Life Inside My Mind is a collection of essays written by various authors who either have mental illnesses of their own or are close to people who do. Each author delves into what their struggles are and how they began helping themselves to a life they actually wanted and not one defined by their mental illness. Each author tackles a different mental health aspect, though some are repeated, their coping mechanisms and other things that specifically helped them differ from some of the other authors.

What I loved most about this was how raw, real, and groundbreaking this book is. There is such a stigma when it comes to mental illnesses. To quote Melissa Marr's essay, "How to Deal with Me... And My PTSD," "The fact that you read as far as that last sentence, that you read this essay, that you picked up this anthology tells me that we can go out in public without apology on my part or worry on yours. It says that you won't think me impossible if I say not this restaurant or ask you to walk a few blocks or maybe switch seats with me so I can stay here and talk to you. It says we can find a way to deal with my PTSD."

I think that is how we break the stigma. We begin understanding, we ask questions, we don't judge. If we can share our stories with the world, the world just might turn a little easier, especially knowing we aren't the only ones dealing with an illness.

Below I'll be sharing a few resources for those who may need them along with personal recommendations of mental health books and books with mentally ill characters.

Resources:

Saturday, June 1, 2019

Sorry I'm Late, I Didn't Want to Come

When I was a junior, my high school offered a poetry writing contest.I entered and didn't tell a soul. No one knew until it was announced over the loud speaker that I had won first place. Teachers, friends, classmates, my parents.... were SHOCKED.

The even bigger catch....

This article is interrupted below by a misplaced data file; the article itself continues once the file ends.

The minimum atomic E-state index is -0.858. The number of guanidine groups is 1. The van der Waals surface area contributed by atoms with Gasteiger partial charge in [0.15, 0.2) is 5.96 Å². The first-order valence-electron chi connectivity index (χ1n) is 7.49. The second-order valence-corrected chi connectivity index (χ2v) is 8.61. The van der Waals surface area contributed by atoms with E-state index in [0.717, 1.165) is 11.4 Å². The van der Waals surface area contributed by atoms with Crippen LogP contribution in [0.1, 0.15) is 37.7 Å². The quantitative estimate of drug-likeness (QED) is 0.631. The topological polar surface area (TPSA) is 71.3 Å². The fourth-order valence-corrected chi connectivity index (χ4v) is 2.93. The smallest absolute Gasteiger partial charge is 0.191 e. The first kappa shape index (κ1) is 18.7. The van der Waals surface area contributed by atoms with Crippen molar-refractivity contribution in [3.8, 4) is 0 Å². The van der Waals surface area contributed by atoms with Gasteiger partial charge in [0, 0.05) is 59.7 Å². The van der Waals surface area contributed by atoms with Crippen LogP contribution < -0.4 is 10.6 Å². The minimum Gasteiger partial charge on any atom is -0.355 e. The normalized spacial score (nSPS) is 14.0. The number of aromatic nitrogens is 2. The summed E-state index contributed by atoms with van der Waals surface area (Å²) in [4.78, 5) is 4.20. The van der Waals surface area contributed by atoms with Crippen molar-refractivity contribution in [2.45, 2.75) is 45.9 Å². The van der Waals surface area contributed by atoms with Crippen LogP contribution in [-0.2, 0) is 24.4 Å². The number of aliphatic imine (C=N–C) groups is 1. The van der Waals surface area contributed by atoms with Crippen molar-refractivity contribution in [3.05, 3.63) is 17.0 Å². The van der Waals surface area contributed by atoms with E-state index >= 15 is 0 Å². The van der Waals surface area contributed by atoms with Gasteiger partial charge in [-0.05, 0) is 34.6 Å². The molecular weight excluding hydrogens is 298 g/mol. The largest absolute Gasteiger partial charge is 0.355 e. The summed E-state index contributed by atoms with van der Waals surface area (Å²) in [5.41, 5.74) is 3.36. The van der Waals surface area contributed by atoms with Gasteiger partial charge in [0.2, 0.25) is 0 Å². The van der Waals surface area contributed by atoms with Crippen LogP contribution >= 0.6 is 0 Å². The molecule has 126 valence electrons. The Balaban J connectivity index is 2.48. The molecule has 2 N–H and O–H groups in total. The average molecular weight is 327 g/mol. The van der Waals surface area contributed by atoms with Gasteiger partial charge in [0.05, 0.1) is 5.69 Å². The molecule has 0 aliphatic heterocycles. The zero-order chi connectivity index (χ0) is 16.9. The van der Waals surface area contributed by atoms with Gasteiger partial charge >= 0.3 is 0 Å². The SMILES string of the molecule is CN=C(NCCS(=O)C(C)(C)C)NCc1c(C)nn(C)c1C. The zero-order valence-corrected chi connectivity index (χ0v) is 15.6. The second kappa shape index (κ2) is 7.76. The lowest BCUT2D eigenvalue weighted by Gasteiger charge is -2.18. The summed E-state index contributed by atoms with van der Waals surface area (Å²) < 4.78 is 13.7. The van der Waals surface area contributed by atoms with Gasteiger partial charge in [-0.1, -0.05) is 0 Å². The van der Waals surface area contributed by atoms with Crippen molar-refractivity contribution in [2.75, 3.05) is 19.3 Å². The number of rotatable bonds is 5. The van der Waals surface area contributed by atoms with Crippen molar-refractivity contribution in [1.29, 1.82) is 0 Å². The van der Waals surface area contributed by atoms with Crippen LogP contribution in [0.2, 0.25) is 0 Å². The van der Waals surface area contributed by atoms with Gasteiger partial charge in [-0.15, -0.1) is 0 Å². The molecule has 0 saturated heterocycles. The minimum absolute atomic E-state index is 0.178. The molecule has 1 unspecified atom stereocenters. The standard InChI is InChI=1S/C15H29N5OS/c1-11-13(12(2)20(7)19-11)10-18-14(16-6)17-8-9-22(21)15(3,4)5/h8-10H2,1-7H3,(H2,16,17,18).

I had to read my poem (which also had a visual aspect) in front of the school board, along with all the other winners.
I wanted to throw up. I cried on the drive there. I was so thankful I included my visual aspect (I wrote my poem in the shape of a question mark and only included questions in the poem). Which they displayed on the big screen at the front of the room. I thought, "Good, people will be looking at that and not me."

I got up there, I read my poem, got off stage and asked my mom how I did and if you could tell my face was covered in bright red fire up there.... and her response?

"I didn't look at you because I thought it'd make you more nervous."

 LOL THANKS MOM.

But honestly, I'm glad I did it. I've given countless presentations since then and I think that was the first one that kicked me in the ass. That being said, Jessica Pan struggled with a lot of the same issues and she set out on a year of extroversion. She was determined to make her friends, better herself, and even got a few fun stories out of it.
Now I could never imagine doing some of the stuff she did, ex. see chapters "Everest or Stand Up Comedy" and "La-La-Land or Traveling Solo."

But I see a lot of myself in her and finally understand why I hate small talk...it's because I want the meat of what makes people tick. I want to know intimate details about their lives and understand who they were when they were living through it. I don't care how the weather is, I don't care that traffic was bad. I want to know WHY you love/hate this weather or what was really bothering you when that guy cut you off in traffic.

Her year of extroverting gave her a new sense of what it means to be an introvert.
She found a happy medium between the two and I think we could all use a little help finding that line.

Huge thank you to NetGalley, Andrew McNeels Publishing, and to Jessica Pan for providing me with a copy of Sorry I'm Late, I Didn't Want to Come. 
I am so glad I found this book!